Hi,

I have a couple of queries relating to means modelling but more on the conceptual side rather than OpenMx scripting.

- This is just a general question. To test means models for eye traits ideally requires an assessment of Right vs Left measures, in addition to twin order and then zygosity. Most of the ophthalmic heritability papers I've read are haphazard in how they approach the R vs L issue. Some use one eye as the representative phenotype, others the mean of R and L, and some a Cholesky of both. If you test R and L means and find this constrained model is an acceptable fit compared to the saturated model, does that effectively mean there is nothing to be gained from using information from both eyes in a multivariate (cholesky) analysis? ie could you just take the mean of R and L eyes and obtain a similar result?

I'm not sure how much laterality is an issue with other twin researchers?

- The variables in my dataset are principal components of quantitative measures of optic nerve head shape. I want to use the PC scores as input variables in heritability analyses. I've found a strange problem when looking at the means of these PC scores (e.g. the first 6 PCs):

model:LEFT, means:expMeanLEFT

L_PC1 L_PC2 L_PC3 L_PC4 L_PC5 L_PC6

[1,] -0.002266072 -0.0002236406 0.001309996 -0.0003326820 0.0006076135 0.001867347

model:RIGHT, means:expMeanRIGHT

R_PC1 R_PC2 R_PC3 R_PC4 R_PC5 R_PC6

[1,] 0.002266055 0.0002236404 -0.001309996 0.0003326712 -0.0006076171 -0.001867343

When I try to run this, I get a red status. From what I can understand, because a PCA mean centres your data at zero, if you take two roughly equal sample sizes for a PC, the means will be opposite in sign, so that the grand mean is zero. The same also happens when I compare the means for twin 1 vs twin 2. Can you not fit a means model in this case? (sorry, if I've not explained it clearly).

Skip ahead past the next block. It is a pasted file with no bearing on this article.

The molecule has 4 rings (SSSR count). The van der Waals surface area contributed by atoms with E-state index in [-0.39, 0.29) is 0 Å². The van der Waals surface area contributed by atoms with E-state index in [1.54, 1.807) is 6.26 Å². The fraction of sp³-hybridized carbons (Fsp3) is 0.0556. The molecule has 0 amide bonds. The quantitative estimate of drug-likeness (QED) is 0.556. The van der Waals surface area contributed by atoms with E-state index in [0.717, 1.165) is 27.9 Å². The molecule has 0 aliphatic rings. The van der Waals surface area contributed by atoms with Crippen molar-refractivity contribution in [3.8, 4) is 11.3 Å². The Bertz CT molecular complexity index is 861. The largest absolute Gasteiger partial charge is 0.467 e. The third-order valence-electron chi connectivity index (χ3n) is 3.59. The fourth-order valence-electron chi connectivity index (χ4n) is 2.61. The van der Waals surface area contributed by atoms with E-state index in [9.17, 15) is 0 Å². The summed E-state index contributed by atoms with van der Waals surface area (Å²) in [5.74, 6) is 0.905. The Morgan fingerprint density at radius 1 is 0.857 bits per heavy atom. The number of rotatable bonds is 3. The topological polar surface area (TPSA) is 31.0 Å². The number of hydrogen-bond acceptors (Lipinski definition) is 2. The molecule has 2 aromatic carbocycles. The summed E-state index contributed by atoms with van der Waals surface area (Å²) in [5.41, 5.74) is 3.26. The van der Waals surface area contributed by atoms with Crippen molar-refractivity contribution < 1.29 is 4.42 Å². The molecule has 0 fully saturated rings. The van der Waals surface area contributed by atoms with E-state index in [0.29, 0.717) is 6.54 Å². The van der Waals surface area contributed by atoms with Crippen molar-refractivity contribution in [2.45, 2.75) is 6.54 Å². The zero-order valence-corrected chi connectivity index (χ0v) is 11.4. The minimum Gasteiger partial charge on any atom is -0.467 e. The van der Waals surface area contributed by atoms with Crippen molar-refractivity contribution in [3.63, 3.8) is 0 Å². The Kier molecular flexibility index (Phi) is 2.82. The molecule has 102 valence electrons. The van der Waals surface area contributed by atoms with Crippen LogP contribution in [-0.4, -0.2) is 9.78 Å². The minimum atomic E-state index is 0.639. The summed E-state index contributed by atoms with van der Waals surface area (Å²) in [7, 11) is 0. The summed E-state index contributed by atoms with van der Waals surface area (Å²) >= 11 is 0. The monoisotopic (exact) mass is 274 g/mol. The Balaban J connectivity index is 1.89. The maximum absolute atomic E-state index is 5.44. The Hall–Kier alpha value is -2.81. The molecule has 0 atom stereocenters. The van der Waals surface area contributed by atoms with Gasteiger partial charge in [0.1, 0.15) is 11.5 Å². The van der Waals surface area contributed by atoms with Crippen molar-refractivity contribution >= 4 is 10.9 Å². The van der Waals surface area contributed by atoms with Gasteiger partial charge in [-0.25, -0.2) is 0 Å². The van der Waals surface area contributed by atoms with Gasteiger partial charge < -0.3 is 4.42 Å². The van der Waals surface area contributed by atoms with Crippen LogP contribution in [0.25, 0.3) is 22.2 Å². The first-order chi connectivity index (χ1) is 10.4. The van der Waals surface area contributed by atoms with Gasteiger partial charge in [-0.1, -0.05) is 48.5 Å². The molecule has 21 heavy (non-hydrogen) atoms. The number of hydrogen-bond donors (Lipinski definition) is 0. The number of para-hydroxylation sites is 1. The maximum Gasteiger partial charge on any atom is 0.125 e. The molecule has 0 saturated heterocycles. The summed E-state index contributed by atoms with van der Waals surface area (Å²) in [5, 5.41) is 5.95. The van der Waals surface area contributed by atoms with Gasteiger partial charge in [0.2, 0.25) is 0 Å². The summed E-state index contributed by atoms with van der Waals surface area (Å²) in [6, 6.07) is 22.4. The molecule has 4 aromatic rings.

Any thoughts/tips would be appreciated. Thanks in advance.

Paul Sanfilippo

"If you test R and L means and find this constrained model is an acceptable fit compared to the saturated model, does that effectively mean there is nothing to be gained from using information from both eyes in a multivariate (cholesky) analysis? ie could you just take the mean of R and L eyes and obtain a similar result?"

No. Having equal means does not mean perfect covariance between eyes. Taking the mean of both eyes essentially down-weights the eye-specific variance components. It can cause the problems known to occur with sum-scores (see Neale, M.C., Lubke G., Aggen S.H. & Dolan, C.V. (2005) Problems with using sum scores for estimating variance components: contamination and measurement noninvariance. Twin Research and Human Genetics 8:553-68. at http://www.vipbg.vcu.edu/vipbg/neale-articles.shtml#NEALE05).

It seems reasonable that the means have ended up distributed in this way. What is critical is that twin 1 and twin 2 variables, and MZ and DZ, are not standardized separately. The standardization should be conducted on the entire sample, which allows the four observed means (T1, T2, MZ & DZ) to differ.

The pattern of means for right and left eyes is only an issue for multivariate analysis. Testing for mean differences between eyes may still be meaningful here. For example, if there are average shape differences then the means should be further away from zero. Looking at the data it doesn't look like there are such differences, but without std errors it's not possible to tell.

Thanks for the help Mike. Hopefully that paper might help a little to. All the data was subjected to the same PCA, so yes standardization was done on the whole sample.

Regards,

Paul